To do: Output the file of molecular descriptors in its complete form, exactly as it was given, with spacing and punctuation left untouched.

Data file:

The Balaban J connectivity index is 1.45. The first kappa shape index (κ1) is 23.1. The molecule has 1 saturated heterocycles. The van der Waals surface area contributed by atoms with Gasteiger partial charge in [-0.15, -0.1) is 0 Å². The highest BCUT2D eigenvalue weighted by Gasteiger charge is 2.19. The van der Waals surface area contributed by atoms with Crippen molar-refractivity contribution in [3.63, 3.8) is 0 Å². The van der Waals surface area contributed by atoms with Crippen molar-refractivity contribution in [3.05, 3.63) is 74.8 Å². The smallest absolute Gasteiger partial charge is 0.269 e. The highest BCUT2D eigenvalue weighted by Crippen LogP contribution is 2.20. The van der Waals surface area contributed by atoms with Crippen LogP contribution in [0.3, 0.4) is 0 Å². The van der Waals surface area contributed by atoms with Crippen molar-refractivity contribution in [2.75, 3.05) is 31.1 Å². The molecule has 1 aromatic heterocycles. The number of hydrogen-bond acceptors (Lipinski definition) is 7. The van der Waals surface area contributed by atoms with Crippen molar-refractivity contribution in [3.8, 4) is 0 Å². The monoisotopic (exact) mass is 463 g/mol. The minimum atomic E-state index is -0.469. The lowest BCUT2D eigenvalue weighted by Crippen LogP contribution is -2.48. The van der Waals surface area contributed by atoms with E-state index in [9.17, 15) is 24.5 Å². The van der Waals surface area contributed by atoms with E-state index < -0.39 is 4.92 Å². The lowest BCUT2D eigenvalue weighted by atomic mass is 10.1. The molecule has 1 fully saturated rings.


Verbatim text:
The Balaban J connectivity index is 1.45. The first kappa shape index (κ1) is 23.1. The molecule has 1 saturated heterocycles. The van der Waals surface area contributed by atoms with Gasteiger partial charge in [-0.15, -0.1) is 0 Å². The highest BCUT2D eigenvalue weighted by Gasteiger charge is 2.19. The van der Waals surface area contributed by atoms with Crippen molar-refractivity contribution in [3.63, 3.8) is 0 Å². The van der Waals surface area contributed by atoms with Crippen molar-refractivity contribution in [3.05, 3.63) is 74.8 Å². The smallest absolute Gasteiger partial charge is 0.269 e. The highest BCUT2D eigenvalue weighted by Crippen LogP contribution is 2.20. The van der Waals surface area contributed by atoms with Crippen LogP contribution in [0.3, 0.4) is 0 Å². The van der Waals surface area contributed by atoms with Crippen molar-refractivity contribution in [2.75, 3.05) is 31.1 Å². The molecule has 1 aromatic heterocycles. The number of hydrogen-bond acceptors (Lipinski definition) is 7. The van der Waals surface area contributed by atoms with Crippen molar-refractivity contribution in [3.8, 4) is 0 Å². The monoisotopic (exact) mass is 463 g/mol. The minimum atomic E-state index is -0.469. The lowest BCUT2D eigenvalue weighted by Crippen LogP contribution is -2.48. The van der Waals surface area contributed by atoms with E-state index in [9.17, 15) is 24.5 Å². The van der Waals surface area contributed by atoms with E-state index < -0.39 is 4.92 Å². The lowest BCUT2D eigenvalue weighted by atomic mass is 10.1. The molecule has 1 fully saturated rings.